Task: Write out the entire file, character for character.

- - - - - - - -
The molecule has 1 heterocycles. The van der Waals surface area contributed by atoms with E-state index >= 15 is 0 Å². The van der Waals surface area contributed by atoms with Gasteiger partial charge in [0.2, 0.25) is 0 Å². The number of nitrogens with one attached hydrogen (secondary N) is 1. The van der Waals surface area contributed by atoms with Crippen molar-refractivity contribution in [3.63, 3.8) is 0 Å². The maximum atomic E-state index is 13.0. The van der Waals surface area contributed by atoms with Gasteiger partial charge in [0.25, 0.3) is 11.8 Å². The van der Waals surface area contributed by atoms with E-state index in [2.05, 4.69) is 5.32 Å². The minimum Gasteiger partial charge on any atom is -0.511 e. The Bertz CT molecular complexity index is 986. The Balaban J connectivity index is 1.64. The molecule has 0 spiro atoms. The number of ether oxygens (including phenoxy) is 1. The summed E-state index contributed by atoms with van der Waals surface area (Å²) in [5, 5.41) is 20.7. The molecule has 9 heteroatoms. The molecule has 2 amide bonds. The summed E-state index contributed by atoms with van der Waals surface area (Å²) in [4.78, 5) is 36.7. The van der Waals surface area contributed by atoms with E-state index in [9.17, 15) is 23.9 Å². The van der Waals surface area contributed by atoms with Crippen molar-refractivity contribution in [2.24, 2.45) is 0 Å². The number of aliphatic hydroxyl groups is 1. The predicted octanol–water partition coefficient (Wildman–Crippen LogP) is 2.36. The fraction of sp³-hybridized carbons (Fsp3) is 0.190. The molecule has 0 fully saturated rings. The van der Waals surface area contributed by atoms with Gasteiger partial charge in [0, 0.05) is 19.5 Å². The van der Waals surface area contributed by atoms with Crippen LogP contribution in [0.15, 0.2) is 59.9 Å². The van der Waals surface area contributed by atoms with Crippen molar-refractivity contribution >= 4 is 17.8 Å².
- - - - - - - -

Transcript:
The molecule has 1 heterocycles. The van der Waals surface area contributed by atoms with E-state index >= 15 is 0 Å². The van der Waals surface area contributed by atoms with Gasteiger partial charge in [0.2, 0.25) is 0 Å². The number of nitrogens with one attached hydrogen (secondary N) is 1. The van der Waals surface area contributed by atoms with Crippen molar-refractivity contribution in [3.63, 3.8) is 0 Å². The maximum atomic E-state index is 13.0. The van der Waals surface area contributed by atoms with Gasteiger partial charge in [0.25, 0.3) is 11.8 Å². The van der Waals surface area contributed by atoms with E-state index in [2.05, 4.69) is 5.32 Å². The minimum Gasteiger partial charge on any atom is -0.511 e. The Bertz CT molecular complexity index is 986. The Balaban J connectivity index is 1.64. The molecule has 0 spiro atoms. The number of ether oxygens (including phenoxy) is 1. The summed E-state index contributed by atoms with van der Waals surface area (Å²) in [5, 5.41) is 20.7. The molecule has 9 heteroatoms. The molecule has 2 amide bonds. The summed E-state index contributed by atoms with van der Waals surface area (Å²) in [4.78, 5) is 36.7. The van der Waals surface area contributed by atoms with E-state index in [9.17, 15) is 23.9 Å². The van der Waals surface area contributed by atoms with Crippen molar-refractivity contribution in [2.24, 2.45) is 0 Å². The number of aliphatic hydroxyl groups is 1. The predicted octanol–water partition coefficient (Wildman–Crippen LogP) is 2.36. The fraction of sp³-hybridized carbons (Fsp3) is 0.190. The molecule has 0 fully saturated rings. The van der Waals surface area contributed by atoms with Gasteiger partial charge in [0, 0.05) is 19.5 Å². The van der Waals surface area contributed by atoms with Crippen LogP contribution in [0.15, 0.2) is 59.9 Å². The van der Waals surface area contributed by atoms with Crippen molar-refractivity contribution >= 4 is 17.8 Å².